Best Sex Writing 2006, edited by Felice Newman and Frederique Delacoste, Cleis Press. 197 pages, $14.95.
America has always had an unhealthy fear and obsession with sex. It’s everywhere. In our consumer-driven society, idealized sexual images are ubiquitous. And yet we deliberately suppress our very raw, very real feelings about sex. It’s the most complex issue we deal with today.
Subsequently, our combined fascination and disdain for it has led to moral debate, political revolt, artistic tension, really bad television and thankfully, some very thoughtful literature.
In an attempt to authenticate sexual expression, the editors of Best Sex Writing 2006 have gathered some of the best nonfiction sex writing of the year. The 17 short stories, whether longing for the days of sexual repression or exploring black strippers’ relationships with their fathers, collectively offer an “in-depth look at sex the way it actually happens in America today.”
Consider it a Sexual State of the Union, with stories ranging from a personal perspective to a broader social and political significance.
In “Where the Truth Lies,” Emily DePrang writes about her experiences with prejudice and sexual harassment as a lesbian in the workplace. And in “Tortured Logic,” Eli Sanders uncovers the Bush Administration’s new war on porn, questioning why “the behaviors described as prosecutable and obscene in the FBI memo overlap quite directly with behaviors that FBI agents and others have witnessed at U.S. facilities holding prisoners in the War on Terror.”
In “Rope Burn,” Michael A. Gonzales goes to the Bay Area and Manhattan to investigate the world of professional dominatrices who are women of color, and wonders about the role race plays in measuring levels of humiliation. He also asks why there isn’t greater ethnic diversity in the BDSM [Bondage/Discipline, Dominance/Submission, Sadism/Masochism] community.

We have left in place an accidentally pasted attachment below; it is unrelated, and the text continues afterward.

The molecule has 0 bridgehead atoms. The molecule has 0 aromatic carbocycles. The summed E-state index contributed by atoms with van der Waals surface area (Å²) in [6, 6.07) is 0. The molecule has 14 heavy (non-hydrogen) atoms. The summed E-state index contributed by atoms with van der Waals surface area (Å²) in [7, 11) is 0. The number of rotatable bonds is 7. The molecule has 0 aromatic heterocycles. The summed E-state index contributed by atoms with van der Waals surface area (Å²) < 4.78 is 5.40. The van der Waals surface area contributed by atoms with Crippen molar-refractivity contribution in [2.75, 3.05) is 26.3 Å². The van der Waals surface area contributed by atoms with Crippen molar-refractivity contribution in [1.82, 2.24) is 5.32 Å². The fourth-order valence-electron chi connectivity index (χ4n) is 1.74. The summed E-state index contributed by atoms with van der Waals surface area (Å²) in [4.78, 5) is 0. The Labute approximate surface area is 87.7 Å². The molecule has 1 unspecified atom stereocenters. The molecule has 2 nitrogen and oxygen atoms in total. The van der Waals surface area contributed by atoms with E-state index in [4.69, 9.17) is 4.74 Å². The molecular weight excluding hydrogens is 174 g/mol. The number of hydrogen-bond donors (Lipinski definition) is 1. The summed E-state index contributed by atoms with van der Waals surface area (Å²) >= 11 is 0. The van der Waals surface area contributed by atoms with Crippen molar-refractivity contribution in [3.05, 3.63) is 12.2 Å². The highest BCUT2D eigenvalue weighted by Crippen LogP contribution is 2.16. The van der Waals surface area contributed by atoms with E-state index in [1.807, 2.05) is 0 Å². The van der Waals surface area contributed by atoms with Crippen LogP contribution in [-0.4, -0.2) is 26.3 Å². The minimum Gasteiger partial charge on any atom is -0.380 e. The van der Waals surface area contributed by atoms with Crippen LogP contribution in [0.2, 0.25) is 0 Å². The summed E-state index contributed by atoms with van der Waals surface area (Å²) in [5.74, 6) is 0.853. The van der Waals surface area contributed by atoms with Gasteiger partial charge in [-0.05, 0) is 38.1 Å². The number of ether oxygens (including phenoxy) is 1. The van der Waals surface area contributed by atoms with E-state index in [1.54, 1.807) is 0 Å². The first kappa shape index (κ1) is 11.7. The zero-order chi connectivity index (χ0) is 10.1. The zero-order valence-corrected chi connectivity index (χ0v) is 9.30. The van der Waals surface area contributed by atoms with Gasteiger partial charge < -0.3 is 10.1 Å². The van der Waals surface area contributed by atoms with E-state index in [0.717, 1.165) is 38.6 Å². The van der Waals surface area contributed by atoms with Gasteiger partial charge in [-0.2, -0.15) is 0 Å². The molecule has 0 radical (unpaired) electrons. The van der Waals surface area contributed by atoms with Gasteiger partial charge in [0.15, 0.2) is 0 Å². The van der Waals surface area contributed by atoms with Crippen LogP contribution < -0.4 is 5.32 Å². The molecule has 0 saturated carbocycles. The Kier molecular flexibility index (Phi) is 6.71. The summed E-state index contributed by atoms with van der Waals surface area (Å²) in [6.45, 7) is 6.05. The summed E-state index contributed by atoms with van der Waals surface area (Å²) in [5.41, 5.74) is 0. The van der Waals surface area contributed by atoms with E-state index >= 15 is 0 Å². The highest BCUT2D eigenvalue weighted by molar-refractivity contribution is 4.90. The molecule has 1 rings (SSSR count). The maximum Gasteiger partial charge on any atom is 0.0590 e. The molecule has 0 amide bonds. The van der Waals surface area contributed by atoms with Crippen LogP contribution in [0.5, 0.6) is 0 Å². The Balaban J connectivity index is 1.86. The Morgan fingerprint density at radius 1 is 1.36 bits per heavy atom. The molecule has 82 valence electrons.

“Much of the guilt comes from moral-dilemmas issues connected to religion,” he quotes Mistress Heart as saying. “There are others who have deep-seated issues that they haven’t dealt with in therapy and they feel a sense of shame. There are also issues of what slavery represents in the minds of black people. I rather say dominant or submissive than slave. I never use the word, because it feels like [I’m referring to] someone who doesn’t have a choice. In our world, choice is everything.”
And there are scientific findings, too. In “The Coming Boom,” syndicated columnist Annalee Newitz delves into the relatively young science of sexual arousal. As neuropsychologists and the pharmaceutical industry scramble to discover the complicated chemistry of turning women on, it takes a biomedical researcher—and perhaps the only orgasm theorist in the world—to offer a more cerebral answer in that maybe the key is more nurture, less nature. “Sexually repressive environments may affect the growth of brain pathways in girls,” she says.
Overall, today’s world of sex writing is as eclectic, humorous, challenging, thought-provoking, erotic and deeply disturbing as the subject itself. My only complaint about the book is that although there’s a diverse cross-section of material here, and the reporting comprehensive, I am left wanting more—more of the same microcosmic look into such a broadminded topic.
What the majority of these stories seem to be saying is that there is more to sex than meets the eye. In other words, while individual expressions of sex can be cathartic, they are also representative of a greater cultural experience.
In “A Porn Valley Story” by Susannah Breslin, the author finds herself on the set of an adult movie for the first time. For her, it wasn’t just about uncovering “how far humans could really go” but it also inevitably proved to be a life-changing experience.
“You see, the one thing I learned in Porn Valley is that it’s not about sex, it’s not about pornography, it’s about all that’s supposed to be. It’s the opposite of death, it’s what I fled from, it’s what was between my father and me all those years. It’s about what sex is, it’s about that of which pornography is a pornography, it’s about what we are always searching for. Maybe it had to be a woman who would tell this kind of story, maybe it had to be me, maybe if I tell this story one more time I’ll be able to say it’s about love.” MTW